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Article
April 1974

THE LOS ANGELES DERMATOLOGICAL SOCIETY

Arch Dermatol. 1974;109(4):585-587. doi:10.1001/archderm.1974.01630040085043
Abstract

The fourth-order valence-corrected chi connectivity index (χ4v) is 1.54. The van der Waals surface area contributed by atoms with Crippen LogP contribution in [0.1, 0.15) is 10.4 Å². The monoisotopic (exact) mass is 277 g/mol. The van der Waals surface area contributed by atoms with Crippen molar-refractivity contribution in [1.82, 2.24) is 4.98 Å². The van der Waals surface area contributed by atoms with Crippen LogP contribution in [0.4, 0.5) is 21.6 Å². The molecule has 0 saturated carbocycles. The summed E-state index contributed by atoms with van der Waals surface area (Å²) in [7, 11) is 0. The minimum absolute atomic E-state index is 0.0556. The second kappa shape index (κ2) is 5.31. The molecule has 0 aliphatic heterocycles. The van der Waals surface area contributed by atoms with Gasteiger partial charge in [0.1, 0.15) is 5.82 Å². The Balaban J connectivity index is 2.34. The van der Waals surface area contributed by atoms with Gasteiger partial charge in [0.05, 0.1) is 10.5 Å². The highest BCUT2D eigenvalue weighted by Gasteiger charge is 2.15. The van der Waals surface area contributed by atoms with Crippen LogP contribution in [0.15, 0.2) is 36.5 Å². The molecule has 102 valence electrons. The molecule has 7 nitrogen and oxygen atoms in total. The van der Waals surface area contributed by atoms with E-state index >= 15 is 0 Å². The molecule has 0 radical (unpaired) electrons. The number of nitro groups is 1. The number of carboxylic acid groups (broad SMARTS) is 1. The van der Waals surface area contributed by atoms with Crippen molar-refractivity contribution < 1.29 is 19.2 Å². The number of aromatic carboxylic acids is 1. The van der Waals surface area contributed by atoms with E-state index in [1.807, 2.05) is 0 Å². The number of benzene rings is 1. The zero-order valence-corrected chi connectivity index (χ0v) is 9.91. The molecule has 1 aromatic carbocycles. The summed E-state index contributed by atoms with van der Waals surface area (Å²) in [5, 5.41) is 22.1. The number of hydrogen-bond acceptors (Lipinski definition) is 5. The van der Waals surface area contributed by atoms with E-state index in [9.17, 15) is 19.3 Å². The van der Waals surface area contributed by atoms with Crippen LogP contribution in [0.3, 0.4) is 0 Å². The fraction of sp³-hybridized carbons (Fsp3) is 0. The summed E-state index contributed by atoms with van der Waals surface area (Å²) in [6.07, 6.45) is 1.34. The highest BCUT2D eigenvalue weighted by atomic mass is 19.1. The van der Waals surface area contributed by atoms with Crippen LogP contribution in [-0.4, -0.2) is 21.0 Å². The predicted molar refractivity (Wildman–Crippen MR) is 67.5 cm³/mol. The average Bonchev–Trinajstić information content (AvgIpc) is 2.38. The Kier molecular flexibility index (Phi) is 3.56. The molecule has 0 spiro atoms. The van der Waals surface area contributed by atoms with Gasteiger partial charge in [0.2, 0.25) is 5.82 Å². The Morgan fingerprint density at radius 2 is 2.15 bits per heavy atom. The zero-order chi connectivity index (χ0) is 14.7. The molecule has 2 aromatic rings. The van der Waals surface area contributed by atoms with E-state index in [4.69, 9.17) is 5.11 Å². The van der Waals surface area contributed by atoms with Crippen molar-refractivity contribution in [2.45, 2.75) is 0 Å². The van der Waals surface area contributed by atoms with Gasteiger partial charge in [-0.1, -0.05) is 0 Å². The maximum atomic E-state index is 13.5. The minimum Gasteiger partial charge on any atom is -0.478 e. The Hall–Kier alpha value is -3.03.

Latent Porphyria Cutanea Tarda: Retreatment With Chloroquine. Presented by C. Russell Anderson, MD.  A 67-year-old white man first had cutaneous signs of porphyria in 1958. In 1959, fragility of the skin, blistering, darkening of the facial skin, and periorbital hypertrichosis were noted. The patient's urine fluoresced a brilliant pink under Wood light. No alcoholic beverages were consumed since 1959. In October 1968, phlebotomy was initiated. At that time, the hemoglobin value was 17.3 gm/100 ml, and uroporphyrin excretion was 4,062μg in 24 hours. Five hundred milliliters of blood was removed every two weeks until 5 liters of blood had been taken. After the fifth phlebotomy, an acute exacerbation of the cutaneous findings occurred, associated with marked increased urinary fluorescence, and the 24-hour urinary excretion of uroporphyrins rose to 6,208μg. After the ninth phlebotomy, the clinical and chemical manifestations of porphyria had disappeared. At the tenth phlebotomy, the hemoglobin value was

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